Insofar as the applicant complained that the procedural safeguards inherent in Article 8 of the Convention had not been respected in his proceedings, the Government considered that this part of the application raised mainly question of the fairness of these proceedings which was primarily guaranteed under Article 6 of the Convention. In their view it was therefore crucial to ascertain whether these proceedings had complied with the requirements of fairness under the latter provision. In that regard the Government maintained that that the proceedings had been adversarial and pointed out that the applicant had throughout the proceedings been represented by a lawyer. The applicant was provided with ample opportunity to state his arguments, to challenge the submissions made by the adversary parties and to submit whatever he found relevant for the outcome. Although admitting that the applicant had had no access to the guideline of 1972 which was top secret, the Government emphasised that the courts had obtained and assessed all the evidence that he had adduced. The Government finally asserted that there was no indication that the factual assessment of the case by the domestic courts had been arbitrary or unfair contrary to Article 6 § 1 of the Convention and considered that the relevant part of the application was manifestly ill-founded.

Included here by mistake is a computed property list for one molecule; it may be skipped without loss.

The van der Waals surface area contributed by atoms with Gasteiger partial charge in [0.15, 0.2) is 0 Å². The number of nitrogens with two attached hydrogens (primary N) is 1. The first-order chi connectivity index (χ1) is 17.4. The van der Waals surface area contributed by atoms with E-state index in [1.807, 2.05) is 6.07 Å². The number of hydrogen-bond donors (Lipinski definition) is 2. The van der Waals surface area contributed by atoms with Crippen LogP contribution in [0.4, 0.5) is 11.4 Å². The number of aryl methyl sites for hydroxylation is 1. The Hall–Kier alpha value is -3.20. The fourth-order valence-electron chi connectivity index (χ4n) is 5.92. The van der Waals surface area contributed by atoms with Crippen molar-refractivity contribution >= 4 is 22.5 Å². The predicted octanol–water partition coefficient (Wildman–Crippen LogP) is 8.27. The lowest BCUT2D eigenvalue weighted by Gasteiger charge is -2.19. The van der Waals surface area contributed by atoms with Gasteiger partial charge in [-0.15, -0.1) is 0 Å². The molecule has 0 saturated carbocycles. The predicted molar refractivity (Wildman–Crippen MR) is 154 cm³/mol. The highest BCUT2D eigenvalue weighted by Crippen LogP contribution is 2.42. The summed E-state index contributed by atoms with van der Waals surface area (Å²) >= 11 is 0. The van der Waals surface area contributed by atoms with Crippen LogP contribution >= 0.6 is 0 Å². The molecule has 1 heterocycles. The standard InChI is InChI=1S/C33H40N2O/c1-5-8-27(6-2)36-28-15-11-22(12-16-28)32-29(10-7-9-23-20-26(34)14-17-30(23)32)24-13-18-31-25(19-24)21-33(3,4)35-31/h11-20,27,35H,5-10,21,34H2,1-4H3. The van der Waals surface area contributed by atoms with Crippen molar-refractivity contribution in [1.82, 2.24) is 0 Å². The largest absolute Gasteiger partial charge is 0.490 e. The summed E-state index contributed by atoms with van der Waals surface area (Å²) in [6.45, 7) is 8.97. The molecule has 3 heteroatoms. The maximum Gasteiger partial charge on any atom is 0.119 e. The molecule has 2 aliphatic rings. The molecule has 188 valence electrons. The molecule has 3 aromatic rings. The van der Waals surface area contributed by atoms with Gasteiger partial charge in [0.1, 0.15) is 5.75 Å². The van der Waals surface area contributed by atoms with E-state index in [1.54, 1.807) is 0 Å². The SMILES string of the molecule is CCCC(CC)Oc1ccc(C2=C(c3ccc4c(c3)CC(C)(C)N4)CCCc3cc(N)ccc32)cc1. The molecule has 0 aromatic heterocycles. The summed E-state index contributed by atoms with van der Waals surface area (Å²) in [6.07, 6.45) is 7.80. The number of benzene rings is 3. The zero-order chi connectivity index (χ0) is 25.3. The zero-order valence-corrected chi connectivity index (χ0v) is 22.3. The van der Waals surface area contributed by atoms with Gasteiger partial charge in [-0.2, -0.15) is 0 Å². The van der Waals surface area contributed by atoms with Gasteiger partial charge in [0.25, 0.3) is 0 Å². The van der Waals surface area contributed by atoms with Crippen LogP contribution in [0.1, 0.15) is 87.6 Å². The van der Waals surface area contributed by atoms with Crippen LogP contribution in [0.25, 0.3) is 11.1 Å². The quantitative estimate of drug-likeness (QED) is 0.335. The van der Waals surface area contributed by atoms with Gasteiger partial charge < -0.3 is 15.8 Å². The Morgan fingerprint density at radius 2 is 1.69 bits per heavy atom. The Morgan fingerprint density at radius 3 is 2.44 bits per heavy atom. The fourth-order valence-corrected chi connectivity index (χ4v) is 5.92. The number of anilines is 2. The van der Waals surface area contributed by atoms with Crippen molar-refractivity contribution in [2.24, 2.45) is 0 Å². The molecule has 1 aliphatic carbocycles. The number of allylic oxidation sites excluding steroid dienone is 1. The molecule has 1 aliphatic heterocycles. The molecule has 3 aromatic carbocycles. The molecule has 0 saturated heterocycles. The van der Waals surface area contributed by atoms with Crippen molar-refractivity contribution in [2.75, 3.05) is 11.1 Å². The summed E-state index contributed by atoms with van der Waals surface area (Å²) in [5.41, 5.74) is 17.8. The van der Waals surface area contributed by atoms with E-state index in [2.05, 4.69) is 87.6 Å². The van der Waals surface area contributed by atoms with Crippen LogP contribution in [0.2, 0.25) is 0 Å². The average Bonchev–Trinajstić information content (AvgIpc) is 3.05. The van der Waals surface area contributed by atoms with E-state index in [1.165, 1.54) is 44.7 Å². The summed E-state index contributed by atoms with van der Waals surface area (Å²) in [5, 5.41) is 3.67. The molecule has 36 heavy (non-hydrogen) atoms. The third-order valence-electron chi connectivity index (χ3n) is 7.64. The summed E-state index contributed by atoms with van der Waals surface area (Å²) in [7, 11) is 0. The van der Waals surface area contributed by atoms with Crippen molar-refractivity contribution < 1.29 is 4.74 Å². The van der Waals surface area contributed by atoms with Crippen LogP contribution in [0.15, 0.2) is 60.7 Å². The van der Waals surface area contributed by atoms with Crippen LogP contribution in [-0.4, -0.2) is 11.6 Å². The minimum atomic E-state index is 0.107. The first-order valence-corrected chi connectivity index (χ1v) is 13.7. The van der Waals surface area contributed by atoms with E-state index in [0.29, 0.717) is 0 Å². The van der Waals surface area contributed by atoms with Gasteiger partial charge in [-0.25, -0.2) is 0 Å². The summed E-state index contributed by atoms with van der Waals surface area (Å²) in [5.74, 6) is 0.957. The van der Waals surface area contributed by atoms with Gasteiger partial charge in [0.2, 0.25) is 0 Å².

The applicant stated that by his “registration” in the former StB files he understood that there continued in existence records at the disposal of the State which linked him to the StB and which he considered unjustified. He asserted that after the dissolution of the Czech and Slovak Federal Republic Slovak there had been no legal basis for any State authority in Slovakia to keep and use the ex-StB file concerning him.
The applicant further maintained that the StB was generally known as an organisation which had been suppressing human rights and that it was commonly seen as discreditable. Labelling somebody as an “StB collaborator” was therefore a serious interference with his or her moral and psychological integrity and good name and reputation which fell within the purview of Article 8 of the Convention and constituted an interference with the interests protected under that provision.